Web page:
I was a tourist visiting Winnipeg for a few days' sightseeing and an atheist conference (back when I was still convinced that the atheist movement would save the world). Yet crossing the border from North Dakota, it somehow felt transformative. Ever look around you and find yourself saying, "This is the place I could live for the rest of my life?" That's the way I felt in Winnipeg.

Part of the reason why the city felt so compelling was because Manitoba was under the governance of a strong and stable NDP government at the time. It doesn't have one anymore. I'm keenly aware of Canada's imperfections and failings; its bigots and its bullies. But a country with an imperfect track record is still better than one where I don't have the freedom to live without being written out of the constitution by 70% of my neighbours or shot. I don't regret coming to Canada. And I'll never forget the way I felt those special days in Winnipeg, four years ago.

2 September 2019

[Maximum Speed 20 km/h]

This week's post is a spiritual follow-up to this one from the green days of 2017. (Yes, I celebrated my second anniversary of living in Canada a few days ago.)

Obviously, it's a speed-limit sign...but this isn't just any speed-limit sign. This is an old sign that contains an obvious paste-over and repaint of the original speed number...almost certainly an artifact of Canada's metrication in the 1970s. I'd bet my life that "20 km/h" is covering over a "15" in imperial 19th-century miles.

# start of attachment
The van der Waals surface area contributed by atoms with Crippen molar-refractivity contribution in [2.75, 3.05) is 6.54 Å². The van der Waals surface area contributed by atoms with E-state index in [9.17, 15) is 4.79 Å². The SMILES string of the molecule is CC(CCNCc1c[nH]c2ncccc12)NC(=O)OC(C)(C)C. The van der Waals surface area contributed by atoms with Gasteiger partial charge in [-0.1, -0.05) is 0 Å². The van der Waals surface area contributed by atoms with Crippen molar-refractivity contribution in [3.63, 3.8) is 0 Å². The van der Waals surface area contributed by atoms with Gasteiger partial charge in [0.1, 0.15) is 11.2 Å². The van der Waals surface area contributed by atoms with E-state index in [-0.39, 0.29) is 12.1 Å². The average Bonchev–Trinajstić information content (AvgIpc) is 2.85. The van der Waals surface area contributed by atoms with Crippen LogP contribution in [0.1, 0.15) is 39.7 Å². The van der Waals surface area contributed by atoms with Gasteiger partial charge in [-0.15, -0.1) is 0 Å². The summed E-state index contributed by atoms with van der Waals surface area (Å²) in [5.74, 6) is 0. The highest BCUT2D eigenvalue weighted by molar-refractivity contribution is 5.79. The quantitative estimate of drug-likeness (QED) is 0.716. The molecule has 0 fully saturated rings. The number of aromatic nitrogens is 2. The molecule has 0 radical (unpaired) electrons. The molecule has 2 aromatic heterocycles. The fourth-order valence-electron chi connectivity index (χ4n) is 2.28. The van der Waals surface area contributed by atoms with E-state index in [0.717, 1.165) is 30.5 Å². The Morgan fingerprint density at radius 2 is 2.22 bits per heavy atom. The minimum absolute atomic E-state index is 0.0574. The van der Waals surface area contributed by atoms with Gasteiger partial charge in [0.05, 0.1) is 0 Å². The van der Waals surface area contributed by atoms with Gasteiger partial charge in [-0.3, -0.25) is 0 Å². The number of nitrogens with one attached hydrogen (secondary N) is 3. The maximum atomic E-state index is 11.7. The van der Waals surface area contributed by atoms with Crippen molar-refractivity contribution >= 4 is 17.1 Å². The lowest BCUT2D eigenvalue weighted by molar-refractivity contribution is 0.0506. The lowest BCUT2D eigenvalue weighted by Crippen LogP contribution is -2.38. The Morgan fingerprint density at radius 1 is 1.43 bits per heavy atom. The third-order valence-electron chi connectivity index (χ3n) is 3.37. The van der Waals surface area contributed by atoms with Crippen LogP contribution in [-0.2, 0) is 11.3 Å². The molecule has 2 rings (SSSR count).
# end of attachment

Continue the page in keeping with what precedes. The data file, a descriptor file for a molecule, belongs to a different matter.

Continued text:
This blast from the past clings to life on the grounds of London Hydro in London, Ontario. The chances aren't high that anything like this is still posted on a public road, but I'd love to be proven wrong.

26 August 2019

[National logo]

Once upon a time long, long ago, there was a business that called itself the National Tea Company...National for short. Like Jewel, they were founded in Chicago in 1899, and their business consisted of selling tea. They expanded into dry goods, and by the 1920s they were one of America's leading grocery chains.

There was a catch, though: National was rarely a leader; rarely an innovator; rarely a first mover. In the 1920s, A&P aggressively moved into cities, blanketed neighbourhoods with thousands of stores, and used scummy tactics and vertical integration to put the squeeze on independent competitors. Kroger was also quite aggressive, and shored up its presence in the midwest through a series of rapid-fire acquisitions. National...did not. Though they did manage to establish critical masses of stores in cities like Milwaukee and Chicago, the places where they thrived were dwarfed by the numbers of places where they showed up late, trailed competitors in store count and development, and were run out of town.

National wanted to compete in Michigan. But National had a terrible track record of competing in Michigan. The company had tried to expand into Grand Rapids in the late 1920s, where they opened up two a city where A&P had 51 stores and Kroger had 99. National had been crushed, creamed, humiliated in the market. But two decades later, they still wanted a piece of the action. So what did they do? They went shopping.